The Polygamist's Daughter

Stories, Reflections and Conclusions of Life on the Inside

Polygamy in Montana

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Although polygamy is illegal in the United States it has for the most part been ignored for the past 30 years until recently. Pinesdale, Montana is a place where polygamy is practiced by many and openly celebrated by all. The community was created in the early 1960s as a safe place for people who wanted to practice the fundamentals of Mormonism. It was created as a place for individuals to practice beliefs that had been disbanded by the Mormon Church many years earlier. In the 1950’s the federal government and the Mormon Church began working together to eliminate the nuisance of polygamy. Men were put in prison, children were taken from their mothers and families were torn apart. For those men who did not want to give up their families or religious freedoms a small ranch in Montana was the most viable solution.

That small acreage known as The Ranch, later became Pinesdale and was the community where I spent my my young formidable years. When the community was first established it was as many would expect from the commune lifestyle. Women and girls wore long dresses or skirts and were encouraged to grow their hair long. Men and boys wore long pants and shirts with hair trimmed extremely short. While that expectation was not forced on them it was in keeping with utmost morality that members of the community had established as their chosen way of life. Members put full trust in their prophet and his chosen leaders and had complete faith in their ability to lead in absolute righteousness. Early on it was not uncommon for marriages to be arranged between young girls and men with other wives. Many men were supposedly given revelations by God that certain young girls belonged in their families. Those marriages were performed in secret and it was only when I saw a young woman leave her own family and begin sitting with another family at church that I realized a marriage had taken place. Not long after that her belly would begin to grow; a tell-tell sign that the marriage had been consummated. When my own sister mysteriously ended up with child it was not an unusual occurrence.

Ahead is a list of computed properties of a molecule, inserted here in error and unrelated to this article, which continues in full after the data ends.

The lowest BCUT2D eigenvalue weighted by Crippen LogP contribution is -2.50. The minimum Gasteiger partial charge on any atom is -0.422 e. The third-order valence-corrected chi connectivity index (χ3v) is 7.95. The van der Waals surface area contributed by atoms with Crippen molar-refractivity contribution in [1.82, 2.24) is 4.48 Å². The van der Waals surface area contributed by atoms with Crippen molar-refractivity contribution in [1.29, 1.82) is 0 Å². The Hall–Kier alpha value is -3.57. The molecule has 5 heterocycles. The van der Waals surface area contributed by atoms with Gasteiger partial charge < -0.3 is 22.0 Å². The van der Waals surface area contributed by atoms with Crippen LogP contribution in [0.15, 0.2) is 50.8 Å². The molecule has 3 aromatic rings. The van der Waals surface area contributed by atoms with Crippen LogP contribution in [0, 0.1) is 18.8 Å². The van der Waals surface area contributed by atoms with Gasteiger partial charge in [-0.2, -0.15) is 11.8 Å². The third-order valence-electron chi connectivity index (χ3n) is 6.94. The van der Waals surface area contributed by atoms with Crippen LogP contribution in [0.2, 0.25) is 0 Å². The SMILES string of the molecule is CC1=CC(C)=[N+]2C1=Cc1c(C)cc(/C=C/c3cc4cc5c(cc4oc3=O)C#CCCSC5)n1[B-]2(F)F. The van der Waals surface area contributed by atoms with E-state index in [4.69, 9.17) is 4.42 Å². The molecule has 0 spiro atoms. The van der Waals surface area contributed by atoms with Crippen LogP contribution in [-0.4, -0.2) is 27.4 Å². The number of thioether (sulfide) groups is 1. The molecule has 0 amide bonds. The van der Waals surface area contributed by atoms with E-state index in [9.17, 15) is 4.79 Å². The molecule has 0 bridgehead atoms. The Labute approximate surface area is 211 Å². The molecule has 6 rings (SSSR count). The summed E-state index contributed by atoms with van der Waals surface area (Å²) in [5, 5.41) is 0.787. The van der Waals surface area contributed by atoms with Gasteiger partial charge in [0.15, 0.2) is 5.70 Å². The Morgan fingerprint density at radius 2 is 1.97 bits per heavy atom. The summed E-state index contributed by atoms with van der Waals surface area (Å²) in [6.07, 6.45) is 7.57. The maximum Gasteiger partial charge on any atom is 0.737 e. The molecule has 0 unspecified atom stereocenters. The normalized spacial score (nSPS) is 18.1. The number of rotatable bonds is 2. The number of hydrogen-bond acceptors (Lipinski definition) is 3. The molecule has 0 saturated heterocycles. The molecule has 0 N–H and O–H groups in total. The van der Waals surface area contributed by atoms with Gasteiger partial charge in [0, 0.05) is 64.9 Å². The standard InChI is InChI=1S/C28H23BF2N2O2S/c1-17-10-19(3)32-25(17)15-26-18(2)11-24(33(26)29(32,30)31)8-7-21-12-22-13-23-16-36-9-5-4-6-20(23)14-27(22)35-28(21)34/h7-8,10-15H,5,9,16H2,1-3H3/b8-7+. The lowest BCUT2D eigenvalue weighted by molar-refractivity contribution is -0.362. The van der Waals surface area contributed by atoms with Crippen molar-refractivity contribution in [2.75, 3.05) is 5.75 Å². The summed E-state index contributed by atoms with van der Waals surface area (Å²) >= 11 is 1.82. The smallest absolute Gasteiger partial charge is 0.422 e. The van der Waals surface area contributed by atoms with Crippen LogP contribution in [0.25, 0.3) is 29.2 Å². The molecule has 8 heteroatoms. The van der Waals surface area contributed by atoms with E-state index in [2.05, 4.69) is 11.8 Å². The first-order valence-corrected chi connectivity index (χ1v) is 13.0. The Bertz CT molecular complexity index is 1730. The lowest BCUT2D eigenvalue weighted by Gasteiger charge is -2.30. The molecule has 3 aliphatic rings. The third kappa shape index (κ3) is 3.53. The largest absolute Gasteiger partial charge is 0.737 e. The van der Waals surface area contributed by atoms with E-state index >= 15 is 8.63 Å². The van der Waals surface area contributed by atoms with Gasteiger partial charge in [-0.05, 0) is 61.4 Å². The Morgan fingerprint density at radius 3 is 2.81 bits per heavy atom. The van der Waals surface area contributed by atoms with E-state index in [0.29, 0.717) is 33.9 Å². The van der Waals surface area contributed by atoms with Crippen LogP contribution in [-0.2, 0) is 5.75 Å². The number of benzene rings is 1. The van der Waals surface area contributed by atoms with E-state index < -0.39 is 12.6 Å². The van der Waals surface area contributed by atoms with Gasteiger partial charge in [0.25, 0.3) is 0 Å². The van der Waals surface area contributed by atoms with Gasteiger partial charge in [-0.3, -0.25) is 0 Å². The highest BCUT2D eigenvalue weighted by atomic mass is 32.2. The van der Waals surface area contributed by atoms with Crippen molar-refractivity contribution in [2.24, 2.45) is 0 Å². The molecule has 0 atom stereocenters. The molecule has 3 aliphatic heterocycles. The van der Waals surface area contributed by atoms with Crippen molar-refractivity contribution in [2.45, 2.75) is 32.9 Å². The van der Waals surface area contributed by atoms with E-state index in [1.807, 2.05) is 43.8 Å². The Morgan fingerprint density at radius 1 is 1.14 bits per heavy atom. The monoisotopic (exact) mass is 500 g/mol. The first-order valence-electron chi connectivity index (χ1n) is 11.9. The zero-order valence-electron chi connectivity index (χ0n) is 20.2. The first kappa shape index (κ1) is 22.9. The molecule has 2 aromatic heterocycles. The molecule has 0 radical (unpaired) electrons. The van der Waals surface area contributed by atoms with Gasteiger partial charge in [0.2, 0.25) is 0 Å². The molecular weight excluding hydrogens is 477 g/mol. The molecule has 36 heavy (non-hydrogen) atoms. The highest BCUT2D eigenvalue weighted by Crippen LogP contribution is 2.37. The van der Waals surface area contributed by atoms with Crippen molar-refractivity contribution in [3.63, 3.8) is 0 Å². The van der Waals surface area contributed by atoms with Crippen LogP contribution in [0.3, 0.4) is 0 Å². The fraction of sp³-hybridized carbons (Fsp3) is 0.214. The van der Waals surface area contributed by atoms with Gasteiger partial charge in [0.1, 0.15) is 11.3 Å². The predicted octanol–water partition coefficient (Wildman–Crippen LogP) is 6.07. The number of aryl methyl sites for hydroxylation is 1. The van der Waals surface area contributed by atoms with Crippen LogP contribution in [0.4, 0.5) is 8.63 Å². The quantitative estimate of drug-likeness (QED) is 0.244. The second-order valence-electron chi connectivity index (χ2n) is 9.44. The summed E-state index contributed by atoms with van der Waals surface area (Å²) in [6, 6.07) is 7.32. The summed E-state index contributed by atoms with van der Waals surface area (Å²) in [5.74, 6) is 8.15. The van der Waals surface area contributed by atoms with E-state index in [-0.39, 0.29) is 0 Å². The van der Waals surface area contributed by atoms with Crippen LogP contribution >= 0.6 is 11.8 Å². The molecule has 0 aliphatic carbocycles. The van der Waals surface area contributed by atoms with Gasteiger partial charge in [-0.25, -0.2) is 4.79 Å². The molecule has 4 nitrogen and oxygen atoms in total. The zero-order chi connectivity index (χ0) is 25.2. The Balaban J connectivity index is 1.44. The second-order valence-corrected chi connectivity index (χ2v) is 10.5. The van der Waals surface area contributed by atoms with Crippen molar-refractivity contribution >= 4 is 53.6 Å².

Over the years the community grew and changed. After our prophet was murdered and our once revered community leader mysteriously disappeared, new more progressive leaders took their place. After I left many other teenagers followed suit, as did many of the women who were forced into unloving marriages. Years passed by and although the community still firmly practiced polygamy as a religious belief and followed the other teachings of the Mormon Church (without the sanctions of the Church), the lifestyle became more relaxed. Women became free to choose their husbands, young boys and girls were free to leave when they became of age, and many women were even allowed to hold jobs in the valley below.

My mother passed away in the autumn of 2000 and I went home a few years ago for my father’s funeral. The community that I knew as a child had grown to nearly 1000 members and new homes dotted the countryside. I was surprised to see how many faces I still recognized and how many young people had chosen to stay and follow the beliefs of their parents and grandparents. The dress and lifestyle were still very conservative when compared to the outside world. But driving through Pinesdale on a cold winter day I was not struck with anything different from any other small town off the beaten path.

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Author: Victoria Reynolds

Victoria Reynolds is a Best-Selling Author, International Speaker, Intuitive Personal & Business Guide and Oracle. The focus of Victoria’s work is to teach others how free their spirit from the confines of fear-based beliefs and evolve into a higher understanding of personal and global possibility. To learn about Victoria and her services visit http://victoriareynolds.com/

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